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Paul William Henning
(1911-09-16)September 16, 1911
Independence, Missouri, United States
|Died||March 25, 2005(2005-03-25) (aged 93)
Burbank, California, United States
|Resting place||Tuscumbia Cemetery, Tuscumbia, Missouri|
|Occupation||Television producer and writer|
|Spouse(s)||Ruth Henning (1939–2002) (her death)|
|Children||3 children; Linda Kaye, Carol Alice and Paul Anthony Henning|
Paul William Henning (September 16, 1911 – March 25, 2005) was an American producer and screenwriter. Most famous for the television sitcom The Beverly Hillbillies, he was also crucial in developing the "rural" comedies Petticoat Junction (1963–1970) and Green Acres (1965–1971) for CBS. He was one of the staff writers for George Burns, writing first for the George Burns and Gracie Allen radio show and then the television show throughout its broadcast run.
Henning was born and grew up on a farm in Independence, Missouri. While working in a drugstore as a teenager, he met future President Harry S. Truman, who advised him to become a lawyer. Although he did attend the Kansas City School of Law, his ambition was to be a singer on the radio. When the local radio station KMBZ (KMBC at the time) had no money for writers to create the "filler" between songs, he became a writer as well as a singer.
Writing proved the more lucrative of the two, so he abandoned singing in order to write for series like Fibber McGee & Molly and The George Burns and Gracie Allen Show, and later TV series like The Dennis Day Show, The Real McCoys, and The Andy Griffith Show. Henning was also the creator, writer, and producer of The Bob Cummings Show, where he met many of the actors who appeared in his later series. He produced the Ray Bolger Show, and wrote (or co-wrote) screenplays such as Lover Come Back (1961, for which he was nominated for an Oscar for Best Writing: original screenplay), and (with Stanley Shapiro) Bedtime Story (1964), which was re-made in 1988 as Dirty Rotten Scoundrels (Steve Martin, Michael Caine), and again in 2019, as The Hustle (Anne Hathaway, Rebel Wilson).
Most popular television series
In 1962, Henning created the CBS series, The Beverly Hillbillies—a sitcom based on his past experiences while camping in the Ozarks near Branson, Missouri. He wrote or co-wrote well over 200 of the series' 274 episodes, including every episode of seasons one, two, three, eight, and nine. (During seasons 4 through 7, he was still a frequent contributor, but wrote more frequently for Petticoat Junction.) Henning also wrote the music and lyrics for the popular theme song "The Ballad of Jed Clampett".
The Beverly Hillbillies was one of the highest-rated series of all time, and became a feature film about three decades later. After the major success of Hillbillies, CBS gave Henning another half-hour time slot on its schedule. In 1963, Petticoat Junction debuted on CBS and was a great success as well. This series had a starring role for Henning's daughter, Linda Kaye Henning, simply billed as Linda Kaye. In 1965, this was followed by Green Acres, of which Henning was only the casting director and executive producer.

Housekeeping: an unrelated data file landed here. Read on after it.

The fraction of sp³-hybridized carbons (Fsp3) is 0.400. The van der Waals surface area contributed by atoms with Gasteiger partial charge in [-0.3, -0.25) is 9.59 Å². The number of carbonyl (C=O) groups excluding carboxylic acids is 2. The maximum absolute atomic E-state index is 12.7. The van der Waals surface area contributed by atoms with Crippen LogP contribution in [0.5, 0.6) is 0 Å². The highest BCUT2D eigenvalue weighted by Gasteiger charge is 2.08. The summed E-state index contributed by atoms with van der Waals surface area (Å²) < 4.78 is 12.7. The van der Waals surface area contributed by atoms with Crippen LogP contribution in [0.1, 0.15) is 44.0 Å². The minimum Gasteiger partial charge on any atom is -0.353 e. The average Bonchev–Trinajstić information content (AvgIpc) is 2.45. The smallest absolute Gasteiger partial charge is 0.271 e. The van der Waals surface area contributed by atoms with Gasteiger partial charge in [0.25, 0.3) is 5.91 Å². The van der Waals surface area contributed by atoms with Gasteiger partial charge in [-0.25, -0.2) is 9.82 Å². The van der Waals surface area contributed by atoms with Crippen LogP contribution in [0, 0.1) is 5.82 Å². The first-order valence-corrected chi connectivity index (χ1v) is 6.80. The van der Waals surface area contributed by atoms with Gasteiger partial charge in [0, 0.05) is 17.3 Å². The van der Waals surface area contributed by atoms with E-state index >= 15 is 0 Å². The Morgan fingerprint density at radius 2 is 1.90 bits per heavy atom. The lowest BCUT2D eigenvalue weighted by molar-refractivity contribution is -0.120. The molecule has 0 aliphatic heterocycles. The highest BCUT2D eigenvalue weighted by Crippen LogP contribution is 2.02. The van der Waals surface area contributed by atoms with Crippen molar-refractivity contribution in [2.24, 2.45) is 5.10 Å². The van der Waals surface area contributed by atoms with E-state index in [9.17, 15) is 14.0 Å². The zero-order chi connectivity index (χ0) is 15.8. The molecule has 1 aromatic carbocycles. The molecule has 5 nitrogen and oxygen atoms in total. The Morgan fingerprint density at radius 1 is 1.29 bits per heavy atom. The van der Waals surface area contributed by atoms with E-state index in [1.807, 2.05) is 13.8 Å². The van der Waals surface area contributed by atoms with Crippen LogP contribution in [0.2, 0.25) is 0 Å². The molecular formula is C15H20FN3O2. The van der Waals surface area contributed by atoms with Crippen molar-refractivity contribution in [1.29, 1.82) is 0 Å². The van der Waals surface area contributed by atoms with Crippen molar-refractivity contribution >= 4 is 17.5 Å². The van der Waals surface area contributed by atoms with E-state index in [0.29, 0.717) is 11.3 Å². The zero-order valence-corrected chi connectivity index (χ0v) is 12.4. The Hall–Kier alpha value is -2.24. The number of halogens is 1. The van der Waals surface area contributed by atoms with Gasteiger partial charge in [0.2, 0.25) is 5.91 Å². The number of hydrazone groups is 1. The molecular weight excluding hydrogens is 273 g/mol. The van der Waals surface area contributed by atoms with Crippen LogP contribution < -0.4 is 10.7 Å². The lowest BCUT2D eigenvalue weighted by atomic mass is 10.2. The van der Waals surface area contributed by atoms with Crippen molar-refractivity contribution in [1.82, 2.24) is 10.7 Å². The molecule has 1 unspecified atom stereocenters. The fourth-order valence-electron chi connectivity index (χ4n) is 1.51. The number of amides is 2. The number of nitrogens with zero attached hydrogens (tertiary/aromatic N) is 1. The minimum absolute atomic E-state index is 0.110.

All three programs were popular, achieving major ratings success during most of their runs. However, changing times led CBS to look down on the so-called "ruralcoms" and move in a more "adult", sophisticated direction with series such as All in the Family and The Mary Tyler Moore Show. Thus, in 1971, The Beverly Hillbillies and Green Acres were canceled as a result of the "rural purge", joining Petticoat Junction (which ended the year before) in syndicated reruns.
Personal life and death
Ruth Henning often told her husband about how her female cousins and she often visited her grandparents at the tiny hotel they owned near the Rock Island railroad station located in Eldon, Missouri. This later became the concept for Petticoat Junction. Later in life, Henning and his wife Ruth donated land to a conservation area near Branson, Missouri. The conservation area is 1,534 acres of oak and hickory forest, steep hills, and glades with four designated trails created by the Missouri Department of Conservation, and one longer trail created largely by the members of Boy Scout Troop 2001.
Many details about Henning's personal life and career were recounted by Ruth in a 1994 manuscript that was discovered in archives and subsequently published in 2017.
Ruth Barth Henning died, aged 88, from a heart attack on January 15, 2002, at their home in Los Angeles.
The Paul and Ruth Henning Conservation Area is a 1,524-acre area located outside of Branson, Missouri. Much of the land was donated or purchased from the Hennings to make up this historic and natural site which is monitored by the Missouri Department of Conservation. The area features hiking and bird watching.
- Andersen, Kurt (2008). The Real Thing. Bison Books. p. 61. ISBN 978-0803220553.
- "Paul Henning Obituary". April 19, 2005. Retrieved June 7, 2020.
- Dale Cox. "Ruth and Paul Henning Conservation Area – Branson, Missouri". Exploresouthernhistory.com. Archived from the original on November 8, 2009. Retrieved August 22, 2012.
- "Area Summary". Mdc4.mdc.mo.gov. Archived from the original on August 12, 2012. Retrieved August 22, 2012.
- Pfister, Fred (August 25, 2009). Insiders' Guide to Branson and the Ozark Mountains, 7th – Fred Pfister – Google Books. ISBN 9780762756254. Retrieved August 22, 2012.
- Henning, Ruth (2017). The First Beverly Hillbilly: The Untold Story of the Creator of Rural TV Comedy. Woodneath Press. ISBN 978-1-942337-03-4.
- Paul Henning at Find a Grave
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